It wasn’t too long ago that I would wake up on Easter mornings eager to see what that big, creepy bunny left for me in a basket. My mom would even leave clues for us to find out where they were hidden. It would always included a variety of different items like candy, typically a movie or two, and other goodies. My Easter mornings were nothing more than sweets, pastel colors, family pictures, and a new DVD. Granted, at the end of the day, I was still a kid. I had no grasp of what the day means. But even when I got older, I still really had no real idea. It was just another holiday.
If you don’t go to church regularly or don’t even really buy into the whole religion thing, that’s fine. Believe me, it is. I feel that way sometimes too and I’m being serious. If you do go to church regularly and you feel like you’re the only one who doesn’t have it all together, then believe me when I say that you aren’t alone. I’d be a liar if I said I wake up every day and feel the warming embrace of God wrap around me. I don’t. Not every day, at least. In fact, there was a long stretch in my short life when I never felt it. I don’t know if that makes me a bad Christian, or not. That seems to be the idea these days. It’s a bad stigma, really. I want you to know that you aren’t alone. In fact, there’s more people like you than you realize.
We don’t like to admit that our relationship with the divine is less than what we want it to be. And when we do admit it, we always add some justification or something like “I’m really working on it though”. It’s a game and we all play it.
A few years back, I was able to go to Israel. Walk where He walked. It was an experience impossible to put into words. I don’t posses the writing ability that it would require. But, I was able to go to two places it is expected that Jesus is buried. The Church of the Holy Sepulcher and the Garden Tomb. That is what the featured photo for this post is. It was a quaint place. Very quiet and calming, unlike the Church of the Holy Sepulcher, which is quite crowded and noisy. The point is that, whether you believe in a physical resurrection, like I do, or not, there’s hope for all of us to die to what we were and be brought back again in a new and beautiful way. That’s what I believe.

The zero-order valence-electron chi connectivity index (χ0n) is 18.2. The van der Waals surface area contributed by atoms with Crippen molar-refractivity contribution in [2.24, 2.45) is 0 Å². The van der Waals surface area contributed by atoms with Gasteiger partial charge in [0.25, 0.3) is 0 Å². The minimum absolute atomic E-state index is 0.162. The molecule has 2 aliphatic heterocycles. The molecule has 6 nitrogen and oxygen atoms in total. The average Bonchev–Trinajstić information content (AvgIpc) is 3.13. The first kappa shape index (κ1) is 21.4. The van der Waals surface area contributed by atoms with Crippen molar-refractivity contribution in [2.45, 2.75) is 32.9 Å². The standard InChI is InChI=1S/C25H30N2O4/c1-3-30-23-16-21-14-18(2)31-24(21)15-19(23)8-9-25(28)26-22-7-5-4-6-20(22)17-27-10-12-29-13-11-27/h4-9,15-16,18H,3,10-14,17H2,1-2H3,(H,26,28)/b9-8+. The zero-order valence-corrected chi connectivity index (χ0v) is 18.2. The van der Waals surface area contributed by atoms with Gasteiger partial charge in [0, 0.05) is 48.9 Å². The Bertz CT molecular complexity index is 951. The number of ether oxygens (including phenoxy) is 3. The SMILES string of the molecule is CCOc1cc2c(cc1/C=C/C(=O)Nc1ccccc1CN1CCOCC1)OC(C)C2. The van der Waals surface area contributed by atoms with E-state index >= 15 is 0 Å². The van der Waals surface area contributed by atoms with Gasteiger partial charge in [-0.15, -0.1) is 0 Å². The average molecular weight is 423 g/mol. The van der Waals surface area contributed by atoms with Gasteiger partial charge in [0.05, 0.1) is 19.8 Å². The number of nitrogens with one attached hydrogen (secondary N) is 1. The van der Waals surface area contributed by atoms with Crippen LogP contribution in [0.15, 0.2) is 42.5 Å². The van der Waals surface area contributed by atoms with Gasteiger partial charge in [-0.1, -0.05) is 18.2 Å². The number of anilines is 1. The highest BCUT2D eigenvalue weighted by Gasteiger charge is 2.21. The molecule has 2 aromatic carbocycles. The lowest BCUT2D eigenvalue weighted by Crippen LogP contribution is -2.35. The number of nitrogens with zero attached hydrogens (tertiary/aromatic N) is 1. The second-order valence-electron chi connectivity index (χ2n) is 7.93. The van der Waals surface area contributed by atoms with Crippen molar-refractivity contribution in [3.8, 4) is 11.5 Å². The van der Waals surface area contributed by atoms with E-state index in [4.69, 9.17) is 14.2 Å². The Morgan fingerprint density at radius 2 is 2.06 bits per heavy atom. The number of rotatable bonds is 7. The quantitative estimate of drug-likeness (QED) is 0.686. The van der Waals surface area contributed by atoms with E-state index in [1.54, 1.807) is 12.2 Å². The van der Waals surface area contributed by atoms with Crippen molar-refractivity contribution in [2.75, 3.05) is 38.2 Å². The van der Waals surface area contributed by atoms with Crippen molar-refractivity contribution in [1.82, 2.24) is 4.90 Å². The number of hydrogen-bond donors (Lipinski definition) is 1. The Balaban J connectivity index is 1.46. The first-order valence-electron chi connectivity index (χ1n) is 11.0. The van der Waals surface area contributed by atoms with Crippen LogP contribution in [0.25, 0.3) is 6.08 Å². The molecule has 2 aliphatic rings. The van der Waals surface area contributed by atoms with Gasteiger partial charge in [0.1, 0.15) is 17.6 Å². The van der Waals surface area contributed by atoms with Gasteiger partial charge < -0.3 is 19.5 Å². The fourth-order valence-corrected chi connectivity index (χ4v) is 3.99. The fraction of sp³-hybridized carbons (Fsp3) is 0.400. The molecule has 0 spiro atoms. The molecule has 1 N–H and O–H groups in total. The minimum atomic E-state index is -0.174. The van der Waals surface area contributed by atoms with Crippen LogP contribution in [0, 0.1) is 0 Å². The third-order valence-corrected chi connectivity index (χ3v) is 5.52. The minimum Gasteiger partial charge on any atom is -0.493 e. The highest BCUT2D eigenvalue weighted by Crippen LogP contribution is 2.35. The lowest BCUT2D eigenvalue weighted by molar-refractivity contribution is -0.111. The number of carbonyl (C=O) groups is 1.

What Easter means to me is hope. Hope that I’m not the only one who feels this way. Hope that God continues to work on me. Hope that I don’t have to be perfect and don’t even have to pretend like I am. Hope that I can be that new and beautiful thing in this world. But to be that thing, I have to grow into a closer relationship with him.
That’s why I’m initiating a challenge. It’s nothing new or groundbreaking but hopefully it speaks to you. Here’s the challenge: for 31 days, I want us to read, pray, and write about our relationship with the divine. It doesn’t have to be anything sophisticated, well thought out, or polished. It needs to be raw, and it needs to be honest. We seem to lack that these days; honesty with each other and honesty with ourselves. Even if you don’t have a website, we all use social media. I want us to take our thoughts, prayers, and words and use it to challenge ourselves, and encourage others. Put it out there. We have a community of people around us and we hardly utilize it. Let’s be raw. Let’s be bold. Let’s embrace the fact that we are human and what that actually means.
I’ll have another post up in the next few days talking about how it will all work.
In the meantime, prepare and spread the word. I’m calling this #MY31PRAYERS.
Happy Easter, everyone.
Breathe in. Breathe out.